dimensional world. Paradigms of choice that focus narrowly on
single forks in the road, risk losing touch with the sheer
variety of alternatives that typically confront an animal.
Step 2 : An animal's actions are limited by its range of
In a sense, this is simply the negative side of Bacon's
dictum that "knowledge is power." Lack of knowledge is also
lack of power. The notion of "range of awareness" is taken
here from Rand (Rand 1990, 63, 31-37).
This point isn't usually put quite this way, especially as
it concerns animals.
More typically, it is simply observed that animals "act
stupid." Thorndike, one of the founders of experimental animal
psychology, strongly favored this view:
Thorndike's PhD thesis was published in 1898, under the
title of Animal Intelligence ... Although he adopted the
conventional title for his thesis, he pointed out that
previous authors had paid much more attention to animal
intelligence than to animal stupidity. Thorndike's tone
throughout is that of a man who is going to remedy this
omission. (Walker, 61)
The example of dogs and doorknobs was taken from a cartoon
with the following caption: "Knowing how it could change the
lives of canines everywhere, the dog scientists struggled
diligently to understand the Doorknob Principle." (Larson)
Step 3 : Higher animals contemplate possibilities.
I take the cheetah example from repeated viewings of
wildlife shows on television.
In written accounts, the emphasis is often on cognition
rather than selection. For example: "Predators also monitor
the behavior of potential prey. Hyenas are especially alert
for slight differences in an individual's locomotion or other
behavior that may indicate that it is vulnerable and can be
captured more easily." (Griffin, 82)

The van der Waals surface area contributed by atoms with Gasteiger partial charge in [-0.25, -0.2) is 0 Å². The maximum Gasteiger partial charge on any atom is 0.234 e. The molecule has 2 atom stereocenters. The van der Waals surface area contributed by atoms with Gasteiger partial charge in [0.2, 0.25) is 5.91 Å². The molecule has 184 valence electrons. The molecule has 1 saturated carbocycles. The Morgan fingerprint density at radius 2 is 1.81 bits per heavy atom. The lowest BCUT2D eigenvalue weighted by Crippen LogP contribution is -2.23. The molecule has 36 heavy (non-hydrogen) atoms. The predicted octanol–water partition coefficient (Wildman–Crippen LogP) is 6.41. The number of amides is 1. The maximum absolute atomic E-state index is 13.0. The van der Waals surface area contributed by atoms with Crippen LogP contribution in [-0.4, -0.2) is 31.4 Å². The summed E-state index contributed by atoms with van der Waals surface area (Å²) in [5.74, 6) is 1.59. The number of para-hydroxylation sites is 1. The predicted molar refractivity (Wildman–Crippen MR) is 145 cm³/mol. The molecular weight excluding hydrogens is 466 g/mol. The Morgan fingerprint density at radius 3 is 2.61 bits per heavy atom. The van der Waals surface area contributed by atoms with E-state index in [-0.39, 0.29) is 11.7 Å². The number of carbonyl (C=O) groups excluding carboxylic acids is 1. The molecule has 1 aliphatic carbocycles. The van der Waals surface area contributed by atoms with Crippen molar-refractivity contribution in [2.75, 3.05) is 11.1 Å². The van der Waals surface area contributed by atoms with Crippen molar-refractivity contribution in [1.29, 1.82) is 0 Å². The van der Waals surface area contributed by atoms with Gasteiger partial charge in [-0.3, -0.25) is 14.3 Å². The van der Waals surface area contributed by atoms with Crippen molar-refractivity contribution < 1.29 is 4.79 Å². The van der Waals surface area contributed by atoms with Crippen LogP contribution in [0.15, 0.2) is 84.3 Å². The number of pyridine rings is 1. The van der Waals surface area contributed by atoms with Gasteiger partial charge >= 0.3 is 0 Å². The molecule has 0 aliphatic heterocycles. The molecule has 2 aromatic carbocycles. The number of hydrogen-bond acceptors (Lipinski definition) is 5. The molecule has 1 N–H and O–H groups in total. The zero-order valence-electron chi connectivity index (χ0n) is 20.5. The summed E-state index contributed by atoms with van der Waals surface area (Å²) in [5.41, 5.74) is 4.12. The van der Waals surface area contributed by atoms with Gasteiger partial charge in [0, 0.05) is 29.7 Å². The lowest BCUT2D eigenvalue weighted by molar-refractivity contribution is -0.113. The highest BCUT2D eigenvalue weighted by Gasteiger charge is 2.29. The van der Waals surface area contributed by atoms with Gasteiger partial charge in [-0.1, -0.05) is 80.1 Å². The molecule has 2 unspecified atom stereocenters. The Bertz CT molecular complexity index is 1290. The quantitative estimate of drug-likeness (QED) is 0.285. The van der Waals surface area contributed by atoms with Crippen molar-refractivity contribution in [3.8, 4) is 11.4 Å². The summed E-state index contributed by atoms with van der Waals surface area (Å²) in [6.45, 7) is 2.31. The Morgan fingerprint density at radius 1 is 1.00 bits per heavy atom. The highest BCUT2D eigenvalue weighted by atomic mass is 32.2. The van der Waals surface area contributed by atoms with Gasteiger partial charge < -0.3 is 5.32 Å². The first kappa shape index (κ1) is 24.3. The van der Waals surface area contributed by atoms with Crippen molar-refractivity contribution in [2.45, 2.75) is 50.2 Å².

The connection between cognition and selection is most
likely to be noted in an evolutionary context:
The evolving cortex expressed another important trend, a
greater and greater stress on inhibition, on the art of not
doing things. This is implicit in the multiplicity of
alternatives confronting advanced species. Choosing a
course of action demands the ruling out of many
possibilities. (Pfeiffer, 40)
In portraying animals as contemplating possibilities, I
pass over a number of controversies:
It seems a safe enough assumption that this process of
deliberation has no point unless the situation confronting
the deliberator is in some sense "open" - that is, unless
there are genuine alternative possibilities. What, then,
are we to make of this notion of 'genuine possibilities?'
Philosophers can be bothered on two scores when confronted
with this notion. Some believe that there are no
contingencies in nature because everything that happens has
a necessitating cause. Others believe that everything
which exists is a concrete actuality, and that the notion
of a "possibility" is an abstract idea which should be
eliminated." (Morgenbesser and Walsh, 2-3)
Of course, possibility cannot be merely an abstract idea if
it is true that possibilities are contemplated by animals that
lack the capacity for grasping abstract ideas. The study of
animal cognition is a corrective for some philosophical errors.
(Bartley 1987b, 7-45) Darwin went so far as to say that "He
who understands a baboon would do more toward metaphysics than
Locke." (quoted at Bartley 1987b, 7)
Some philosophers have denied that animals can make